Mechanical watch timer - piezo disk to 'listen' and time?

Hi, I'm very rust with arduino and micro controllers but did a good few projects a few years back including making a coin change machine and a few other bits (http://youtu.be/luQkvtpEk6s)

I repair watches and make clocks and I've always wanted a timing machine. These are available reasonably from China, they are a very very basically a pickup microphone, listen to the tick tock and time it.

Would this be possible with an arduino? Most watches beat at between 4-8 beats per minute. We are describing a beat as a tick or then a tock.

The first job would be just listening and capturing the average beat time. The second job would then be allowing you to select the KNOWN beat from a menu and it displaying the error + or - from what it should be, a much easier value to work with as you can then adjust the watch to try and correct the error.

Any help appreciate. For the £150 for a timer of eBay, do I scrap the idea? Or, it would be a really useful tool for a clock and watch repairer so is it worth putting the time in and making this, which I'm willing to do providing I'm not going down an impossible or very difficult path.

Help appreciated.

Chris

An (adjustable) knock sensor may be useful for listening to the ticks. Dunno how complicated it will be otherwise to detect the ticks.

I also don't know how precise and stable the Arduino clock generator is. Some calibration may be required.

DrDiettrich: I also don't know how precise and stable the Arduino clock generator is. Some calibration may be required.

It's not usable for something like this. The resonator has an approximate frequency that has a severe sensitivity to temperature.

But with a DS3231 RTC, this project is very feasible.

I haven't seen the timing machines, but there's some chance the RTC might even out perform them.

craynerd: Most watches beat at between 4-8 beats per minute. We are describing a beat as a tick or then a tock.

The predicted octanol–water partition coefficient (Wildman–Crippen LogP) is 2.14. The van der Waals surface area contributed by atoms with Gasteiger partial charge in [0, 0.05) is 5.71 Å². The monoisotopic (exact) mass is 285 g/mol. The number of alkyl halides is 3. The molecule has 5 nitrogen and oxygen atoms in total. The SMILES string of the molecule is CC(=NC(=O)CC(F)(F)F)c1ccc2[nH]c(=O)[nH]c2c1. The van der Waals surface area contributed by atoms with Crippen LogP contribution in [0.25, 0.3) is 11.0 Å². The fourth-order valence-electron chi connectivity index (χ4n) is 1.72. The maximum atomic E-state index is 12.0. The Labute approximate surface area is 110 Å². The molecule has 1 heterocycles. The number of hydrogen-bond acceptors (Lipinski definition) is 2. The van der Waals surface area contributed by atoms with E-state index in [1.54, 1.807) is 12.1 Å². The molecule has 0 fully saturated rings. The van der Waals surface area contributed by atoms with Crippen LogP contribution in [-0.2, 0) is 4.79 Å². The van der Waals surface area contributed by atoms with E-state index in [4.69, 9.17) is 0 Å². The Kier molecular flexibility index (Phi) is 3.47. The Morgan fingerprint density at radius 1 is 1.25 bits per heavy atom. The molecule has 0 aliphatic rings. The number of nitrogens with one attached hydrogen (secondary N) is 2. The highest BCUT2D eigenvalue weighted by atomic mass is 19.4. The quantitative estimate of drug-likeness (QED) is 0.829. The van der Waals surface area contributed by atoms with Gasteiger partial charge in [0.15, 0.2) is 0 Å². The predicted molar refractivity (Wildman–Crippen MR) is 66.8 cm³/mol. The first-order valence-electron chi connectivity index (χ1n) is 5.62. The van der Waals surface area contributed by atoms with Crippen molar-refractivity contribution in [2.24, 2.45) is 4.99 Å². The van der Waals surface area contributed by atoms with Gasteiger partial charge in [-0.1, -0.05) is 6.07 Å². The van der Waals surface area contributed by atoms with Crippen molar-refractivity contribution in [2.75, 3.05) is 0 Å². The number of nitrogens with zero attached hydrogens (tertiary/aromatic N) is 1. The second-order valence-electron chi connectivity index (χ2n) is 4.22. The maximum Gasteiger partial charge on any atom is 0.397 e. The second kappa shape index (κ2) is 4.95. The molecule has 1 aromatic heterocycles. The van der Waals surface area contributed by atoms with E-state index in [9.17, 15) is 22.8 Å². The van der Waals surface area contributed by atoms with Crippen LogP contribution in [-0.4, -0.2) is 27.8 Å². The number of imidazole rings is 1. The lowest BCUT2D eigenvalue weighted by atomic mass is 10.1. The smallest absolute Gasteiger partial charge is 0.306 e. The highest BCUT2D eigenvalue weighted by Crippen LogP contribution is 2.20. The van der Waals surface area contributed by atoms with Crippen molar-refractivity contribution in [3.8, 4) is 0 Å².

Ummm, nope! :astonished:

It would be very cheap for you to just begin trying things. You can get contact microphones on Ebay for a few dollars. A preamplifier will probably be necessary, but I'm sure you can find that too. There are example sketches in the IDE for reading analog values, try running one that is connected to a mike on a watch. All that is really not a huge effort. After that, it's just a matter of fine tuning things.

Paul__B: Ummm, nope! :astonished:

I presume that was to my error of 4-6 beats per second.... Instead of minutes

Yep.

Hey friends, I need your help for designing a project using arduino uno and usb shield. I want to monitor the operating time of an electrical device like TV , And save results to show on computer. I'm not specialized in this field but i search and get information but i still can't perfom my project and it's very important for me . I'll be very thankful for your help.

craynerd: I presume that was to my error of 4-6 beats per second.... Instead of minutes

That makes much more sense as many mechanical wristwatches do 5 ticks/second.

I think in a German AVR forum I saw a description of such a project.

The sensor used was a piezo element, and the creator developed a microphone amplifier using an op-amp for amplifying and some extra components for band-pass filtering and threshold value detection.

As he states, the crown of a mechanical wristwatch has to be placed against the piezo element, and after some one or two minutes or so you will see the wristwatch deviation accurate up to 0.1s/day on the LCD display. In German he names his thingy "Zeitwaage", but I don't know the English translation. perhaps "timegrapher"?